“Sure.” I needed money, but not this bad, so I stood. “I appreciate you taking the time to see me, Jason, but I think I’ll pass.”

  His face fell. “If it’s the piercing issue, you can just take out–”

  “It’s not the piercing issue. You and Renoir have a nice day.” I picked up my portfolio and walked out of his office.

  I stood outside for a moment to rebuild my wrecked composure. Higginsbotham Galleries had a long-established rep for backing new artists, and now I knew why. I wasn’t ever again going to look at any painter who’d shown there without imagining them on their knees behind that desk.

  Jason’s secretary, a thin, thirty-something redhead who wore suits so tailored and perfect that she resembled a display mannequin, peered at me through the latest trend in ugly horn rims. “I see you met Renoir.”

  “Briefly.” I shouldered my purse strap.

  “He’s a small but vital part of the firm.” Her lips twitched. “He’s also the reason I thank the Goddess every day that She made me a lesbian.”

  I chuckled. “Put in a good word for me next time you chat, will you?”

  “I think can do a little better.” She offered me a business card. “Daedelus Fine Arts, off Golden Beach. Selma Kessler has been looking for some new local talent. She’s got a twenty-five year old boytoy who keeps her Matisse happily occupied, too.”

  I accepted the card, thanked her and left the gallery. Outside twilight drew rose, cheddar and azure-tinted cloud curtains over the sunset, and painted the horizon over the sea a dusky wild plum. My fingers wanted a brush and a canvas, but the light and the colors would be gone before I got back to my cottage on Hollywood Beach.

  I needed to paint more commercial pieces, things I could sell in the local gift shops. All I’d been producing lately were dark, twisted abstracts for which no one, not even a shrink obsessed with inkblots, would pay a dime.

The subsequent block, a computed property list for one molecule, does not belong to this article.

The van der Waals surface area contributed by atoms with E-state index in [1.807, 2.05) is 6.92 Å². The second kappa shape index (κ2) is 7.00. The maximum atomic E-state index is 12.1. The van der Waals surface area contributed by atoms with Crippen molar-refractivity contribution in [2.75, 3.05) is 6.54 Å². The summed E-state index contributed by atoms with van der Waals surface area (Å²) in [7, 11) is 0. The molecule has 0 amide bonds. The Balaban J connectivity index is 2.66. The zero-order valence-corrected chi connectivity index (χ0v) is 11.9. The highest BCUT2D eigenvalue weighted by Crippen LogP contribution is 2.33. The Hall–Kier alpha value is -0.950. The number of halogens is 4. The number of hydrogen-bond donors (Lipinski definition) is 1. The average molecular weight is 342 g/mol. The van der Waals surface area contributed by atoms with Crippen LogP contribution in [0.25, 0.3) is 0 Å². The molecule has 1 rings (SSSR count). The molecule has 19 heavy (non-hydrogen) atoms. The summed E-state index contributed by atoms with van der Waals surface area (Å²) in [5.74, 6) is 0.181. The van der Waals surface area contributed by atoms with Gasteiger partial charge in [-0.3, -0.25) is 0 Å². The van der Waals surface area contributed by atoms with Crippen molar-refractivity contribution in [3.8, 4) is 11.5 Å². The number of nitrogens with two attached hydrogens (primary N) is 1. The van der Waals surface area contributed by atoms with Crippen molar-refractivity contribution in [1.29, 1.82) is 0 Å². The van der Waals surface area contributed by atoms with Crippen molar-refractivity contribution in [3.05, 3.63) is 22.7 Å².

“Are you Juliana Jones?”

  I turned my head and saw a tall, gorgeous brunette woman straightening from where she’d been leaning against my car.

  “That’s me.” Cop, my trouble radar told me, and was proven right again when she produced a badge.

  “Detective Samantha Brown, Fort Lauderdale homicide.” The black lenses of her Wayfarers completely concealed her eyes, but she owned the three B’s: brunette, beautiful, and built. She must have been just finished drinking a Cuban coffee, because she smelled of dark, rich espresso. “I’d like to ask you some questions about Eric Locke.”

  Eric Locke had been my friend, my lover for one night, and my kidnapper. Right after we’d made love, he’d gone psycho, abducted me, and had me beaten to within an inch of my life.

  Not that I was going to tell her any of that.

  “You’re from Fort Lauderdale homicide?” I put on my best bewildered face. “I thought Eric was murdered in West Palm Beach.”

  “His body was dumped there,” she said. “He was actually killed in a private residence in Fort Lauderdale.”

  A passing tourist slowed down to peer at us, hoping to hear more.

  I had a couple of bucks in my wallet, and eyed the Denny’s across the street. “You feel like having a cup of horrible coffee?”

  Detective Brown nodded and followed me to the diner, where a perky teenage waitress showed us to a booth. After she ordered ice water instead of coffee, Detective Brown took off her shades and exchanged them for a PDA she carried in her jacket pocket.

  “You first met Mr. Locke at a Starbuck’s off Hollywood Beach, is that correct?” she asked, tapping the stylus on the little screen.

  No one knew how I’d met Eric but me, or so I’d assumed. She must have tracked me down from the receipts for all the grande vanilla lattes Eric had bought me. Eric and I had always met at Starbuck’s late at night, when there was hardly anyone in the shop, so the baristas would have remembered me. “Yes.”

  Detective Brown had cool hazel eyes that seemed to put every word I said through some kind of inner polygraph. “Did he ever mention having any trouble with anyone, or receiving threats against his life?”

  “No. Eric and I only talked about galleries and paintings and shows, stuff like that.” I glanced down at my portfolio. “I’m an artist.”

  She graffiti’d something on the PDA’s screen. “You knew that he was dying of cancer.”

  “No, he never mentioned it to me.” Not even when he’d tried to trade me for another man’s blood, which he had been convinced would cure his cancer and save his life. I imagined telling her that, and how long it would take her to Baker Act me afterward.